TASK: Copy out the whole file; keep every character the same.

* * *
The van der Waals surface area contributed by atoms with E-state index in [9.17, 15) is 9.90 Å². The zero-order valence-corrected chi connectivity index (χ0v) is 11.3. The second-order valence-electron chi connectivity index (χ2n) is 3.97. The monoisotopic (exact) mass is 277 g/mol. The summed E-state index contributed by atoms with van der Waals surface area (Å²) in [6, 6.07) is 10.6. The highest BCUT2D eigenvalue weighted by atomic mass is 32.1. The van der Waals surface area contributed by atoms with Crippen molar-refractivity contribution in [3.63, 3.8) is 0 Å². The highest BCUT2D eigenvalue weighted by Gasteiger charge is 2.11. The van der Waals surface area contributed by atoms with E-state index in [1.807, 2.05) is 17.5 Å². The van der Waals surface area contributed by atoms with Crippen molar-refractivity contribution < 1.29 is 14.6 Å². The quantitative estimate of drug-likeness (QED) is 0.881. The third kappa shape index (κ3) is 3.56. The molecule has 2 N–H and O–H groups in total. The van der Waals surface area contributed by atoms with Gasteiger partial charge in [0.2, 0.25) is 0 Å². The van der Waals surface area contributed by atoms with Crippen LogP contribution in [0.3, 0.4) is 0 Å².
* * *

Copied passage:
The van der Waals surface area contributed by atoms with E-state index in [9.17, 15) is 9.90 Å². The zero-order valence-corrected chi connectivity index (χ0v) is 11.3. The second-order valence-electron chi connectivity index (χ2n) is 3.97. The monoisotopic (exact) mass is 277 g/mol. The summed E-state index contributed by atoms with van der Waals surface area (Å²) in [6, 6.07) is 10.6. The highest BCUT2D eigenvalue weighted by atomic mass is 32.1. The van der Waals surface area contributed by atoms with Crippen molar-refractivity contribution in [3.63, 3.8) is 0 Å². The highest BCUT2D eigenvalue weighted by Gasteiger charge is 2.11. The van der Waals surface area contributed by atoms with E-state index in [1.807, 2.05) is 17.5 Å². The van der Waals surface area contributed by atoms with Crippen molar-refractivity contribution < 1.29 is 14.6 Å². The quantitative estimate of drug-likeness (QED) is 0.881. The third kappa shape index (κ3) is 3.56. The molecule has 2 N–H and O–H groups in total. The van der Waals surface area contributed by atoms with Gasteiger partial charge in [0.2, 0.25) is 0 Å². The van der Waals surface area contributed by atoms with Crippen LogP contribution in [0.3, 0.4) is 0 Å².